“This is where life started to feel like a dream,” she recalled. “He said, 'I’ve been talking with the radiologist and he feels like it is important that Riley gets an entire body bone scan today.'”

They waited at the hospital while Dr. Christopher tried to get them an appointment. While Riley went into the hospital for the additional blood work, Jackie sat outside trying to grasp what was happening to her son.

“I sat in the car and felt my life change,” she said. “Part of me knew it was something bad.”

In her journal that day, she wrote, “Many, many things had been happening in our lives over the past several months. You can ask any of my closest friends and they will tell you, I said it more than once … “I feel like Satan is working harder on us than he ever has, but at the same time, I feel like God is running block! Just when something potentially horrible arises, I feel God at work taking care of the details to change the outcome.”

A series of tests and appointments led her to that waiting room on March 24, where she sat for hours with her son and husband waiting for what she knew would change their lives. After Riley was led away for a tumor biopsy and bone marrow aspiration, she sobbed uncontrollably. She yelled. She prayed.

Then the doctor reappeared and ushered them into a room so they could talk privately. He explained what would happen in the next year — the port that would pump chemicals into his body, the surgery, the hospital stays, the risks of infection, the medical bills that “you’ll never be able to pay” and the “chance that your son will live.”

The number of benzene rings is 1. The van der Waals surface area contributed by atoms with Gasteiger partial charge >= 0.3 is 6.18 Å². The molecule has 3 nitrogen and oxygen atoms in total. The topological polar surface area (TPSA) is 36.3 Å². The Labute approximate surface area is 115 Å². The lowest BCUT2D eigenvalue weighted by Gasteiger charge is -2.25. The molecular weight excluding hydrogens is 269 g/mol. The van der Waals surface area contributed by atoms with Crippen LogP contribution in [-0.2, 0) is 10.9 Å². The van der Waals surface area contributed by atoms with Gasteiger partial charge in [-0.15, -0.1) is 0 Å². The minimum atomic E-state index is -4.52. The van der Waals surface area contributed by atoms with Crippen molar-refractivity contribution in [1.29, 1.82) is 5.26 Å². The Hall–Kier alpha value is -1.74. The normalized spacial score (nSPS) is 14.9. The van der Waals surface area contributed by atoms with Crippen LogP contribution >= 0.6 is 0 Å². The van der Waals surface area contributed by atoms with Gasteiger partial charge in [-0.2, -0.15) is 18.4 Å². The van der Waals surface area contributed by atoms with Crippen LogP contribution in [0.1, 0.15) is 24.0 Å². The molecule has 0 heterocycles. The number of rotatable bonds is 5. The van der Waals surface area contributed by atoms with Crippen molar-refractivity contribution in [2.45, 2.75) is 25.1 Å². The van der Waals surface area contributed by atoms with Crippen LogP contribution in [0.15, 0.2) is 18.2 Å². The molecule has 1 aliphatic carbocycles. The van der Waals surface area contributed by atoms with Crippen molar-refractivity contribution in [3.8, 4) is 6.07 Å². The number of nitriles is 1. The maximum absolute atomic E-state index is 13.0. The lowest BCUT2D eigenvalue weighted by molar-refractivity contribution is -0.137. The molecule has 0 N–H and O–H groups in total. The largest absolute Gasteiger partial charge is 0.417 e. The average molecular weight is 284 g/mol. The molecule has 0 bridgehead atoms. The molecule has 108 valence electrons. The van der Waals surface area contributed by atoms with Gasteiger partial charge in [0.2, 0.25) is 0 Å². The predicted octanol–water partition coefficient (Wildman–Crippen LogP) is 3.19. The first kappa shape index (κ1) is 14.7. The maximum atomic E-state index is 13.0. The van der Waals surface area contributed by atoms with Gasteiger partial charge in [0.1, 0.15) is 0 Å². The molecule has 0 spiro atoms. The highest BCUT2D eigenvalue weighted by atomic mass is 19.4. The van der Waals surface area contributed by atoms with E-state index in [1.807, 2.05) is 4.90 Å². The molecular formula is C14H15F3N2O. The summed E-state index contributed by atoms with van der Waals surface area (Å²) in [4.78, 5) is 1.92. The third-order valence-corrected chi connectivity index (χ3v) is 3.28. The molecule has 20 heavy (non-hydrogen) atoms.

“That room has witnessed people’s lives changing forever,” she said. “I’m certain there must be angels in there. … This two-hour period is too much to take in or explain. Just pray to God that you never experience it. And pray for those who do.”

Now, instead of planning graduation celebrations and missionary send-offs, the Culleys are researching Ewing's sarcoma (bone cancer) and planning fundraisers to try and cover the medical costs of surgery and six to nine months of chemotherapy so aggressive, it will keep him in the hospital three to five days at a time.

It was during one of her research sessions that she ran across a video of a young girl who’d survived Ewing's sarcoma.

“She said the one thing that got her through her treatment was that her mom was a rock throughout her care,” Jackie said. “And that’s when I decided, I will be Riley’s rock.”

The “big, strong, tough kid that we all look to as a pillar of strength” will now lead his family through a journey that no one wants to take.

“I realized the only options I do have are that I can be positive or I can be negative,” said Jackie, who decided sharing their experiences might help others struggling with their own heartbreaking trials. She is sharing their journey on the Facebook page, Go Team Riley Tackle Cancer.

“Riley likes to come across like he’s a tough guy,” Jackie said. “He’s actually my most sensitive child. He’s always looking out for people. People come to me and tell me things he did, really nice things, that I knew nothing about.”